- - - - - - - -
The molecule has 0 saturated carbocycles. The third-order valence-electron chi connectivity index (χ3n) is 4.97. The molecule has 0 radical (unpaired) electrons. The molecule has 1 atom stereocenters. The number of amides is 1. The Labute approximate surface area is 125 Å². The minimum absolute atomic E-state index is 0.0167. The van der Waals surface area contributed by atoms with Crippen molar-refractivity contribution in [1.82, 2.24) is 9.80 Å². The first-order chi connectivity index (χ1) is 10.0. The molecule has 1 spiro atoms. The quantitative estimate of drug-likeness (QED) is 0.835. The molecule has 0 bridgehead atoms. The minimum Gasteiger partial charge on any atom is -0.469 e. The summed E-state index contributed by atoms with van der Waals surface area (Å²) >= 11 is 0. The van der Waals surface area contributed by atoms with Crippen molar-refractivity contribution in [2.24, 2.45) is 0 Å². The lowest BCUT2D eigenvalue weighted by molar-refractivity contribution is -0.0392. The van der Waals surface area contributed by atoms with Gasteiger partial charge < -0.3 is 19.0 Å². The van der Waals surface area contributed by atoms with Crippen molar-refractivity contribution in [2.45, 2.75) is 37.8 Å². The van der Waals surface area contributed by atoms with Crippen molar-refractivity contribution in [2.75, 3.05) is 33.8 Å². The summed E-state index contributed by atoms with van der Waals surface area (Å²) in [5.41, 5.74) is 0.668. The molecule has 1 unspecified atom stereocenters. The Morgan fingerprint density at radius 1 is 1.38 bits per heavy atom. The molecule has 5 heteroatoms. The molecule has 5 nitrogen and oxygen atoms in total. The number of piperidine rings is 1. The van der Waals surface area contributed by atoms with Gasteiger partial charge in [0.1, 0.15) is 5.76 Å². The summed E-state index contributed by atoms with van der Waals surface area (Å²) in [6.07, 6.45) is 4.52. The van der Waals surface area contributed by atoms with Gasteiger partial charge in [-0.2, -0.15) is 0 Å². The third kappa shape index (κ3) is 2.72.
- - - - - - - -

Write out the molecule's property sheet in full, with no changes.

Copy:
The molecule has 0 saturated carbocycles. The third-order valence-electron chi connectivity index (χ3n) is 4.97. The molecule has 0 radical (unpaired) electrons. The molecule has 1 atom stereocenters. The number of amides is 1. The Labute approximate surface area is 125 Å². The minimum absolute atomic E-state index is 0.0167. The van der Waals surface area contributed by atoms with Crippen molar-refractivity contribution in [1.82, 2.24) is 9.80 Å². The first-order chi connectivity index (χ1) is 10.0. The molecule has 1 spiro atoms. The quantitative estimate of drug-likeness (QED) is 0.835. The molecule has 0 bridgehead atoms. The minimum Gasteiger partial charge on any atom is -0.469 e. The summed E-state index contributed by atoms with van der Waals surface area (Å²) >= 11 is 0. The van der Waals surface area contributed by atoms with Crippen molar-refractivity contribution in [2.24, 2.45) is 0 Å². The lowest BCUT2D eigenvalue weighted by molar-refractivity contribution is -0.0392. The van der Waals surface area contributed by atoms with Gasteiger partial charge < -0.3 is 19.0 Å². The van der Waals surface area contributed by atoms with Crippen molar-refractivity contribution in [2.45, 2.75) is 37.8 Å². The van der Waals surface area contributed by atoms with Crippen molar-refractivity contribution in [2.75, 3.05) is 33.8 Å². The summed E-state index contributed by atoms with van der Waals surface area (Å²) in [5.41, 5.74) is 0.668. The molecule has 1 unspecified atom stereocenters. The Morgan fingerprint density at radius 1 is 1.38 bits per heavy atom. The molecule has 5 heteroatoms. The molecule has 5 nitrogen and oxygen atoms in total. The number of piperidine rings is 1. The van der Waals surface area contributed by atoms with Gasteiger partial charge in [0.1, 0.15) is 5.76 Å². The summed E-state index contributed by atoms with van der Waals surface area (Å²) in [6.07, 6.45) is 4.52. The van der Waals surface area contributed by atoms with Gasteiger partial charge in [-0.2, -0.15) is 0 Å². The third kappa shape index (κ3) is 2.72.